Lawyer for beating suspect in Bryan Stow case 'very satisfied' with lineup results


Bryan Stow, 42, was attacked by two men in the stadium parking lot on opening day. The savage beating on March 31 left Stow with a severe skull fracture, and he remains in critical but stable condition at a San Francisco hospital.

Police arrested 31-year-old Giovanni Ramirez on Sunday, calling him their prime suspect. Police have detained him ever since on a parole hold. But attorney Chip Matthews, who is representing members of Ramirez's family, says Ramirez has a solid alibi.

"It's mistaken identity," Matthews said.

According to Matthews, Ramirez was with his 10-year-old daughter all of opening day - nowhere near Dodger Stadium - and he's willing to take a polygraph test.

Matthews said the girl's uncle picked her and Ramirez up and took them to her aunt's house, where they spent the entire day.

"She is adamant that on opening day of Dodger Stadium, which she remembers very clearly, she was with her dad all that day," Matthews said.

The attorney said he spent several hours talking to Ramirez and his daughter, and there are several friends and relatives who can corroborate the story.

Ramirez has not been formally charged and his attorney said he does not expect for him to be charged anytime this week.

Several witnesses to the beating arrived to the Men's Central Jail on Wednesday evening to see if they could single him out from a group of other jail inmates in a lineup.

"Ramirez got a fair lineup," said the attorney representing Ramirez, Tony Brooklier. "LAPD made sure he was treated fairly and I'm very satisfied with the results."

Under an agreement with the Los Angeles Police Department and district attorney's office, Brooklier could not discuss the results of the lineup.

Police released a statement Wednesday evening saying they, too, were satisfied with the results of the lineup, but did not elaborate.

"We're going to do what we can to show the district attorney's office we have an innocent client," Brooklier said. "Not just that they can't prove it, but that we have an actually innocent client."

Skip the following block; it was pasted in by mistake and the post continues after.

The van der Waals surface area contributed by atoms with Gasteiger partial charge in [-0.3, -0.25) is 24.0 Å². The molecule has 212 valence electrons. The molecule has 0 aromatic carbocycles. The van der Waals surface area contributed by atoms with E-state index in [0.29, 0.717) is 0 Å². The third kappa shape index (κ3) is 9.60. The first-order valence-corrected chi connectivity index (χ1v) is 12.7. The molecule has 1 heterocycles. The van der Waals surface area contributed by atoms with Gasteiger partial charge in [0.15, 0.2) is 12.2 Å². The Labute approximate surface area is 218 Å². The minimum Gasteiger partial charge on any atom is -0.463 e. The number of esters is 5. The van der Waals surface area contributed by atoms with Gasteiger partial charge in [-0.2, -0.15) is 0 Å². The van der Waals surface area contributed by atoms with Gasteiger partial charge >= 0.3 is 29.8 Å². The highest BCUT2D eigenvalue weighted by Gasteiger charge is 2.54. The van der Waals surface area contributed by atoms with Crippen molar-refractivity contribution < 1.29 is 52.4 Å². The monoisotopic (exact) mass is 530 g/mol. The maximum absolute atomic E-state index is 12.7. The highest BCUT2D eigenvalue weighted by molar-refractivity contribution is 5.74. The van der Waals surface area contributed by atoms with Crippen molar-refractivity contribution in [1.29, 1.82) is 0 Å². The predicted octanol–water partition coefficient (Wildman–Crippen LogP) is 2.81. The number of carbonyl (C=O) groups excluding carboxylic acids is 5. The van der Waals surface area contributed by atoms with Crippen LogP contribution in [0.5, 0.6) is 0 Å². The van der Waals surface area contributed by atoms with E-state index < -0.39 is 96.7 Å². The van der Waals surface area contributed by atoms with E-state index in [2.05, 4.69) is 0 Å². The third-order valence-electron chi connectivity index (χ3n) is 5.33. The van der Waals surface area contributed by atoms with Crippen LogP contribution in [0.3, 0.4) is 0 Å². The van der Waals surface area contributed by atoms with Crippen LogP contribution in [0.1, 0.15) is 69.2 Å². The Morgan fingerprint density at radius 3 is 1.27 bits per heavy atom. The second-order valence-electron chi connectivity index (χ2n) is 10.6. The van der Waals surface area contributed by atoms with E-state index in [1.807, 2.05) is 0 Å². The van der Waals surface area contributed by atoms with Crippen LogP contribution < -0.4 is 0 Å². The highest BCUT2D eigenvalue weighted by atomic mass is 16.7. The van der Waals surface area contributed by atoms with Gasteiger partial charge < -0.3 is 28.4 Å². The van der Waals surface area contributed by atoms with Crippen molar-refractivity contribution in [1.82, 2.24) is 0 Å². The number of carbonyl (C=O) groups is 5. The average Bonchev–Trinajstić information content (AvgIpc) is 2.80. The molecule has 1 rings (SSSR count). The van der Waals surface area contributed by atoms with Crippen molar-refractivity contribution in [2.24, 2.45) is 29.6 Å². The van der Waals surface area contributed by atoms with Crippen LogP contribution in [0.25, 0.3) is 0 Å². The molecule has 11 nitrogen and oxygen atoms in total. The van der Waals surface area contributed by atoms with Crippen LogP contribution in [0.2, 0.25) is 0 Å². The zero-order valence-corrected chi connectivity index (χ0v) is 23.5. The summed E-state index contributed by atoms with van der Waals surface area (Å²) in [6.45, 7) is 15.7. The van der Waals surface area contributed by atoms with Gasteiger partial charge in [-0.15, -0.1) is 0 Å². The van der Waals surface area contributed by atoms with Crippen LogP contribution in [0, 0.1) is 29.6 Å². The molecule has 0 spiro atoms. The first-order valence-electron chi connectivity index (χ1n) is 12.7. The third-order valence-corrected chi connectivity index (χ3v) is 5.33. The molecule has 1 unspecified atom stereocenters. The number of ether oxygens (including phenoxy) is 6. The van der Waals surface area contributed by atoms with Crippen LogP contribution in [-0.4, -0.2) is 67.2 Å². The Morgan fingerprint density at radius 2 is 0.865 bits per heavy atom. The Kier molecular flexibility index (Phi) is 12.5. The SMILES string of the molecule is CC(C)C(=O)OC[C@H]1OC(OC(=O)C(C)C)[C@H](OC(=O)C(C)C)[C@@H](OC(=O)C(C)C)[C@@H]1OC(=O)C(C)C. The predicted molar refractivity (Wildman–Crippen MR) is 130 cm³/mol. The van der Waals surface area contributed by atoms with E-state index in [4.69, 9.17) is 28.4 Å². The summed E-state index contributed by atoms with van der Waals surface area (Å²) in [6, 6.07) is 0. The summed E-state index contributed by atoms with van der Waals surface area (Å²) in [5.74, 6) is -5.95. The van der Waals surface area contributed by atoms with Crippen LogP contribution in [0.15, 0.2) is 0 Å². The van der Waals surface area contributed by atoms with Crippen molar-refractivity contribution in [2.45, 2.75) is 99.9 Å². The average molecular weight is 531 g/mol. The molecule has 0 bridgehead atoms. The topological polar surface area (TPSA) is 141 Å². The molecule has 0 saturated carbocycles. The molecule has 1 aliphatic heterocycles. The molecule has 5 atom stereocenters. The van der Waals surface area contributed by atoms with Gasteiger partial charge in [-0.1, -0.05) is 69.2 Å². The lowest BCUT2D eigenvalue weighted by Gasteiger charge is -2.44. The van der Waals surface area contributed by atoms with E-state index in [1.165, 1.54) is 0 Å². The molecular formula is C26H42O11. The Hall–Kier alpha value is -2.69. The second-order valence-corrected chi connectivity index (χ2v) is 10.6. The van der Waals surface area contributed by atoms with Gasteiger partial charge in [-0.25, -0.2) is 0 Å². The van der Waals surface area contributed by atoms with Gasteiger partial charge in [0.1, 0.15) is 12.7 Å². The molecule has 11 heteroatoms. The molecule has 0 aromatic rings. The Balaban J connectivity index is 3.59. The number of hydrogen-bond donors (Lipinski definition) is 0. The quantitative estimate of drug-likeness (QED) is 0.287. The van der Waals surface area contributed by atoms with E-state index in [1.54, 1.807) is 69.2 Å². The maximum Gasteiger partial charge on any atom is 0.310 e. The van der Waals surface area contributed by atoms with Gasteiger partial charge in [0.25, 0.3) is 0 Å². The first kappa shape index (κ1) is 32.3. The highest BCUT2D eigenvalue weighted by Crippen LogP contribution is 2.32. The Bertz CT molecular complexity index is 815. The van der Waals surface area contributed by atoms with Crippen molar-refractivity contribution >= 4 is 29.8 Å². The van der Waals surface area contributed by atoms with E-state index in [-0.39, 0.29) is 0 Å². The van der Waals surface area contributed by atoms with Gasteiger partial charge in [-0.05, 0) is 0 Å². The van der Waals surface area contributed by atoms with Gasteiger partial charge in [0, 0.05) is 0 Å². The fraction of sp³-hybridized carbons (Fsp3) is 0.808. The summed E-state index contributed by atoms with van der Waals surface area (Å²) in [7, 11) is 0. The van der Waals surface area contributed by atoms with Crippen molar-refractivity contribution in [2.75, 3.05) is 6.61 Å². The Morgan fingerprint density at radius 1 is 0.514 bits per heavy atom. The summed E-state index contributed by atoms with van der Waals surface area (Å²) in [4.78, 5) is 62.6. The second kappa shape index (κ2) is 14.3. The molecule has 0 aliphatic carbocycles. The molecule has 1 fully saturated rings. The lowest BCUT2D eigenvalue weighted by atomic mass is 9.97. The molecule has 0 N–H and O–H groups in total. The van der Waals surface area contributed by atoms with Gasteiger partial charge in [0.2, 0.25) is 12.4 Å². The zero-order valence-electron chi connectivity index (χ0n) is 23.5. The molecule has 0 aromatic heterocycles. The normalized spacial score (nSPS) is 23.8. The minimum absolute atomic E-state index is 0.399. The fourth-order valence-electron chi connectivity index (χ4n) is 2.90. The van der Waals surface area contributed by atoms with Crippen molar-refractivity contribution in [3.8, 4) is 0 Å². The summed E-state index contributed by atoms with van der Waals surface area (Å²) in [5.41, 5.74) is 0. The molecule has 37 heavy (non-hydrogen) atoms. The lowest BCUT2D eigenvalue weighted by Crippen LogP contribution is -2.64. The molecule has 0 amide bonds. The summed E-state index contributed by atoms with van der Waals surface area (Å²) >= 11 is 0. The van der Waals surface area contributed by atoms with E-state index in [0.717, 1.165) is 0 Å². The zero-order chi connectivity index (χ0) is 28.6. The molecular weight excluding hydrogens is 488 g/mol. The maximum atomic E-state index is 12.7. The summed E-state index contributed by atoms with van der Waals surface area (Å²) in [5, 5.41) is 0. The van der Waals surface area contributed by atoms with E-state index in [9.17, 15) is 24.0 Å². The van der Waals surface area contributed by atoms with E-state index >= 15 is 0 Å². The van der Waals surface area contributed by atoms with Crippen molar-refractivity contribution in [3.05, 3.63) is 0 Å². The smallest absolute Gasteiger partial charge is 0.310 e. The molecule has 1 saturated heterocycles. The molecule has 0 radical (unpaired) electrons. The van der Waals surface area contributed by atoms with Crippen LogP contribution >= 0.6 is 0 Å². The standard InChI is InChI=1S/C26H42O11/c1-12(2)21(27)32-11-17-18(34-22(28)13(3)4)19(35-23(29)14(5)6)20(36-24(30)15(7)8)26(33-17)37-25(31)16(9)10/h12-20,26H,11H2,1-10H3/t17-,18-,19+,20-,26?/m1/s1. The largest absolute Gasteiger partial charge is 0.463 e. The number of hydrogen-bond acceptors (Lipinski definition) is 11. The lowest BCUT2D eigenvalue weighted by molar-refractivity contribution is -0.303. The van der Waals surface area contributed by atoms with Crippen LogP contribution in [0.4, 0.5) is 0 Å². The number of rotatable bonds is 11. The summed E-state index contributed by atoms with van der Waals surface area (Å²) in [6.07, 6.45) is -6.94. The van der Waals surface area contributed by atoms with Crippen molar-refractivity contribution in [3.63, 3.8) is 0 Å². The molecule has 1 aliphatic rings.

Ramirez has two prior felony convictions. Matthews said Ramirez's parole officer alerted police to the fact that he looked like the sketch that's been plastered on several billboards.

"I think because of the nature of the drawing - bald, Latino, male, age 20 to 30 - it could be a million different people," Matthews said. "Unfortunately, I think they picked up on the wrong guy without having all of the information."

Police have not yet identified a second attacker and a woman suspected of driving the pair from the scene.

The Stow family filed a lawsuit, claiming the Dodgers are responsible for Stow's injuries. The suit does not specify a dollar amount, but it alleges that poor security and inadequate lighting by the Dodgers organization is to blame.

"What do you think is going to happen? Alcohol sales are up, security is nonexistent, and the incidents grow and grow," said Stow family attorney Thomas Girardi.

An attorney for the team said that the Dodgers will defend themselves vigorously against the allegations in the lawsuit.

"Mr. [Frank] McCourt and the Dodgers have not wavered in their support of the Stow family, nor in their commitment to work with the Los Angeles Police Department to bring the perpetrators of this heinous crime to justice. But, to be clear, Mr. McCourt and the Dodgers will defend themselves against the allegations made by Mr. Girardi in the lawsuit that he filed," the attorney said in a statement.

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